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As spring came and the young lambs were born Ross wished they had been able to rent the extra land to provide fresh spring grass for the ewes and their offspring. It angered him to see the stretch of land which McNish and Jim Douglas had given up. It lay neglected on the boundary of The Glens of Lochandee. Already there were signs of bracken and reeds and the brambles and gorse would soon spread from the hedges into the fields.
‘Surely the Laird cannot know his land is being so shamefully wasted,’ Alice said. ‘No wonder he’s short of money, but he has only himself to blame. His father and grandfather always came to inspect their property from time to time, and they had far more reliable Factors than Mr Elder.’
‘It makes me wonder if there will be a future for Conan in farming,’ Ross said morosely.
‘At least he’s doing very well with his lessons, according to Mr Hardie, the headmaster,’ Alice remarked. ‘You should be proud of him, Ross.’
‘Rachel is proud enough for two of us.’
‘You must admit there is little he misses with such sharp eyes and ears,’ Rachel said defensively. She knew Margaret’s death had grieved him, as it had herself, but she had a feeling that Ross could not bring himself to express pride in his son. He never praised Conan and it had begun to cause tension between them. But it was the death of Sam Dewar which caused the most serious rift of all.
On a Saturday morning in August, Rachel received an astonishing letter from Sam Dewar’s lawyer.
‘Sam has left nearly everything he possessed to Conan!’ she gasped.
‘To Conan? Why would he do that?’ Ross demanded.
‘I don’t know. According to the copy of his will, which the lawyer has enclosed, Conan was only a few months old when he made it.’
‘I expect it was just the whim of a lonely old man.’ Ross shrugged. ‘I don’t suppose he had much to leave to anyone.’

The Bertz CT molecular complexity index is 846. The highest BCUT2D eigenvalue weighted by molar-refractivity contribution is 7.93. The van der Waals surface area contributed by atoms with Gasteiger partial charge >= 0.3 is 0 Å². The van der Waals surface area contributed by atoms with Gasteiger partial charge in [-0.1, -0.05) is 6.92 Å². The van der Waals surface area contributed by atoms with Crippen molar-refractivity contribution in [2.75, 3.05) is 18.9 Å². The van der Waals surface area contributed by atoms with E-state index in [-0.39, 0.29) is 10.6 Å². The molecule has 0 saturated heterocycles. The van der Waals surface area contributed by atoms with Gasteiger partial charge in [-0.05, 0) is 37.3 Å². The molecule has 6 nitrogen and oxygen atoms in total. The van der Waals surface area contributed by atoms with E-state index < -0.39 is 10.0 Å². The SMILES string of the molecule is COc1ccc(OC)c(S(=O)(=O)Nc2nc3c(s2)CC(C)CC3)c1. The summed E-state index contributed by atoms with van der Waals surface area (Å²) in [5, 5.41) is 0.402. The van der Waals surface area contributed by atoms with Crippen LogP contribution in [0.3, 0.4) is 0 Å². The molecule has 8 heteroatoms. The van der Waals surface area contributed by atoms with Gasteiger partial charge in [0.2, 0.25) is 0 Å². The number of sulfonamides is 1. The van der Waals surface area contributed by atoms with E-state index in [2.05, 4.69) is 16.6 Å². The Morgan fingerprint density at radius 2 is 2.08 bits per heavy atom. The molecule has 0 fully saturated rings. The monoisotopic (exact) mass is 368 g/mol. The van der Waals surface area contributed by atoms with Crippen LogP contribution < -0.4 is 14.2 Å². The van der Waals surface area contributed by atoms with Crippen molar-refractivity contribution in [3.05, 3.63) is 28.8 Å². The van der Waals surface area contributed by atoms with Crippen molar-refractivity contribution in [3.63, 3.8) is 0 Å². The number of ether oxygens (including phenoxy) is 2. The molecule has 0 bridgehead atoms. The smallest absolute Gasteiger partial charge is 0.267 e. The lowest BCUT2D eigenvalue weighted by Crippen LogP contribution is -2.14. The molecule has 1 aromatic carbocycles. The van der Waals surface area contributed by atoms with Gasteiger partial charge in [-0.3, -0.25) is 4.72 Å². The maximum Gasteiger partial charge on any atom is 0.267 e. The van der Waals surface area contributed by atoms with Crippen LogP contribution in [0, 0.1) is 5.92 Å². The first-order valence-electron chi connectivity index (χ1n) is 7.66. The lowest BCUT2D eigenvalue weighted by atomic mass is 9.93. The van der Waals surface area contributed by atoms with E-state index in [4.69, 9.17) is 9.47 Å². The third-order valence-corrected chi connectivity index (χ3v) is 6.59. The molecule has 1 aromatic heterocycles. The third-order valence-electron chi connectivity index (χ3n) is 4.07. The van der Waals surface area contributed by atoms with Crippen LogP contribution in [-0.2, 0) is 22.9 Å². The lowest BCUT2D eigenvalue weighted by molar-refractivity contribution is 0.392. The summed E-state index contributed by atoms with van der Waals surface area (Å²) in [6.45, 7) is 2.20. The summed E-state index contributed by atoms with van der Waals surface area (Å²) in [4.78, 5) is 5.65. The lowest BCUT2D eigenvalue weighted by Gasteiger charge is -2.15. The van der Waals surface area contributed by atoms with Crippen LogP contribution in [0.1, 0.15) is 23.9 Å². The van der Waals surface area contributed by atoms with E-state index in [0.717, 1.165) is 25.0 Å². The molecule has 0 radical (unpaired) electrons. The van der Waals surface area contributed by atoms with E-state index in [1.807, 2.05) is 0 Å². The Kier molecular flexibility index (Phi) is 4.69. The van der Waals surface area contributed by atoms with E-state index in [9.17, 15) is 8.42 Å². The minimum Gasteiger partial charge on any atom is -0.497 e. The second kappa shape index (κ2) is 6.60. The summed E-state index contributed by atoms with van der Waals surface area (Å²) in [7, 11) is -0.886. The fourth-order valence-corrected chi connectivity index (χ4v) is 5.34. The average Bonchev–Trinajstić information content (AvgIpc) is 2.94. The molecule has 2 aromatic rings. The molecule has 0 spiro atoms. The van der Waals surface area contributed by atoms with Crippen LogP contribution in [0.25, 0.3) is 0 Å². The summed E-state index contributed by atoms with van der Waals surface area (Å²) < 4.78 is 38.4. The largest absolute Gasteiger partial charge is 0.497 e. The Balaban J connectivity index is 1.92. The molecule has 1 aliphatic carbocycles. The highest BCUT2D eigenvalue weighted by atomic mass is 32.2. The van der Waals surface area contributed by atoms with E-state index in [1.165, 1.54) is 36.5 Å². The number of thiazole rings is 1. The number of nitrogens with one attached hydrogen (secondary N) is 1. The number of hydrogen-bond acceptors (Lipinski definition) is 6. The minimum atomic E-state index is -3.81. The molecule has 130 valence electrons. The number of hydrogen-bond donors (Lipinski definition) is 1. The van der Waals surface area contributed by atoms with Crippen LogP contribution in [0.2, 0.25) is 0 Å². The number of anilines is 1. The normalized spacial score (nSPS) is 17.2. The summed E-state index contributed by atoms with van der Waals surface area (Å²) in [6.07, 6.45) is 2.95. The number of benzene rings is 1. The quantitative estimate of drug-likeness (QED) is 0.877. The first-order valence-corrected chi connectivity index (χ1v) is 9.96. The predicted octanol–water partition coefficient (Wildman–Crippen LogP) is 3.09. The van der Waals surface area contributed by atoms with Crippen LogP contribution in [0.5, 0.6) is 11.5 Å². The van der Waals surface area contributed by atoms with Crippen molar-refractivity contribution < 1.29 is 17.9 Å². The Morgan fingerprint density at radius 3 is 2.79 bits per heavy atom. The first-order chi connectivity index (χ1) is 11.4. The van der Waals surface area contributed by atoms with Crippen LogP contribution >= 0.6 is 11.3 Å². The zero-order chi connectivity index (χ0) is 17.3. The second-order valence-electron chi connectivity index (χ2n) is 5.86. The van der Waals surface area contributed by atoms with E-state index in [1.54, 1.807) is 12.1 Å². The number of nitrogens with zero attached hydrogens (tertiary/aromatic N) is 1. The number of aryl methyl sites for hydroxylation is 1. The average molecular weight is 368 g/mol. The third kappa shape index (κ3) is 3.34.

‘More than you think. Listen to this. Shortly before he died he had added a request that three hundred pounds should be paid to Meg for looking after him.’
‘Three hundred pounds! I’m sure Meg was a good neighbour … but even so …’
‘She was a very good neighbour. But listen! He owned his house and shop and the fields. After his visit here, to Lochandee, he instructed his lawyer to sell them after his death. The proceeds, and the remainder of his savings, are to be put into a Trust for Conan. I am to be the main Trustee, but his lawyer, Mr Finlay, will be my adviser. The money is to be used for Conan’s future. A Trustee – whatever that means? Goodness! I can scarcely believe this. The total comes to one thousand, one hundred and eighty-nine pounds, ten shillings and sixpence!’
‘One thousand! Pounds? But where did he get all that? And why would he leave it all to a baby? Your baby, Rachel! Why your child?’
‘I don’t know. The solicitor requires Conan’s birth certificate and he has sent some papers for me to sign …’ She looked up and saw Ross’s face flush, but he scowled and his eyes narrowed.
‘What is it? Is something wrong?’
‘No!’ Ross said harshly. ‘Oh, no. Why should there be anything wrong? Some old man leaves your son all his worldly goods. Why?’ His tone was a mixture of accusation and sarcasm, and Rachel hated it.
Conan, cleaning his clogs in the adjoining scullery, had paid little attention until his father’s raised voice startled him. It was so unusual to hear his parents quarrelling. He listened curiously.
‘Conan is your son too. Surely you are pleased that he has been so fortunate?’
‘My son … Mine?’ Ross had not consciously intended to form a question.
‘What do you mean by that?’ Rachel demanded angrily.
‘Nothing … Except … Well why would a man leave everything he possessed to a young child, unless he had a particular feeling of … of responsibility? Or … or …’
‘Ross! What are you saying? What are you implying?’
‘Yes, you are! You surely can’t think Sam Dewar had anything to do with …with …’ She stared at Ross, her eyes more green than blue now, and sparking angrily. ‘You can’t still doubt that Conan is your son? Not after all this time?’